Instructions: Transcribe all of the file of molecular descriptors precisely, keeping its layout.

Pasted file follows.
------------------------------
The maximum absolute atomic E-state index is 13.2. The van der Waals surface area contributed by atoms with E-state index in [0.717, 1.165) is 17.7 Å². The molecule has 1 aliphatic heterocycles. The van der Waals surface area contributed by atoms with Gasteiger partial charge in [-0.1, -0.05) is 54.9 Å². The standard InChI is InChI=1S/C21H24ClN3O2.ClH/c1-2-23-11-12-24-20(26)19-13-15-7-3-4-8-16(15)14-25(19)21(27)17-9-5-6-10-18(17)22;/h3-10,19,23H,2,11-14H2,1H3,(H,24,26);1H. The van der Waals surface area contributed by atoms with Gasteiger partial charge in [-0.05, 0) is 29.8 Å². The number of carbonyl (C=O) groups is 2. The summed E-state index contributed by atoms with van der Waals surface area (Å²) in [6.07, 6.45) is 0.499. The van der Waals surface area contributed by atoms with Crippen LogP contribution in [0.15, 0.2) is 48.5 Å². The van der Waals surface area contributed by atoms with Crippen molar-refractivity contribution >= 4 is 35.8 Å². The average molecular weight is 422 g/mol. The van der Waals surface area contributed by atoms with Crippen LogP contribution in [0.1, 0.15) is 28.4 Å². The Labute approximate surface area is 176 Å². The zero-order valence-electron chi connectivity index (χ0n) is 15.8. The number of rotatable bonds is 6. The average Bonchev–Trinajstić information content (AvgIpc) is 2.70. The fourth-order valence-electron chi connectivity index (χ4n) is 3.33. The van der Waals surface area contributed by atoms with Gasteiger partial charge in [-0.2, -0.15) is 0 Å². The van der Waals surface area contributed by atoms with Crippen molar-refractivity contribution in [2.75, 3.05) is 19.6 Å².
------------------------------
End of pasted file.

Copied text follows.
The maximum absolute atomic E-state index is 13.2. The van der Waals surface area contributed by atoms with E-state index in [0.717, 1.165) is 17.7 Å². The molecule has 1 aliphatic heterocycles. The van der Waals surface area contributed by atoms with Gasteiger partial charge in [-0.1, -0.05) is 54.9 Å². The standard InChI is InChI=1S/C21H24ClN3O2.ClH/c1-2-23-11-12-24-20(26)19-13-15-7-3-4-8-16(15)14-25(19)21(27)17-9-5-6-10-18(17)22;/h3-10,19,23H,2,11-14H2,1H3,(H,24,26);1H. The van der Waals surface area contributed by atoms with Gasteiger partial charge in [-0.05, 0) is 29.8 Å². The number of carbonyl (C=O) groups is 2. The summed E-state index contributed by atoms with van der Waals surface area (Å²) in [6.07, 6.45) is 0.499. The van der Waals surface area contributed by atoms with Crippen LogP contribution in [0.15, 0.2) is 48.5 Å². The van der Waals surface area contributed by atoms with Crippen molar-refractivity contribution >= 4 is 35.8 Å². The average molecular weight is 422 g/mol. The van der Waals surface area contributed by atoms with Crippen LogP contribution in [0.1, 0.15) is 28.4 Å². The Labute approximate surface area is 176 Å². The zero-order valence-electron chi connectivity index (χ0n) is 15.8. The number of rotatable bonds is 6. The average Bonchev–Trinajstić information content (AvgIpc) is 2.70. The fourth-order valence-electron chi connectivity index (χ4n) is 3.33. The van der Waals surface area contributed by atoms with Gasteiger partial charge in [-0.2, -0.15) is 0 Å². The van der Waals surface area contributed by atoms with Crippen molar-refractivity contribution in [2.75, 3.05) is 19.6 Å².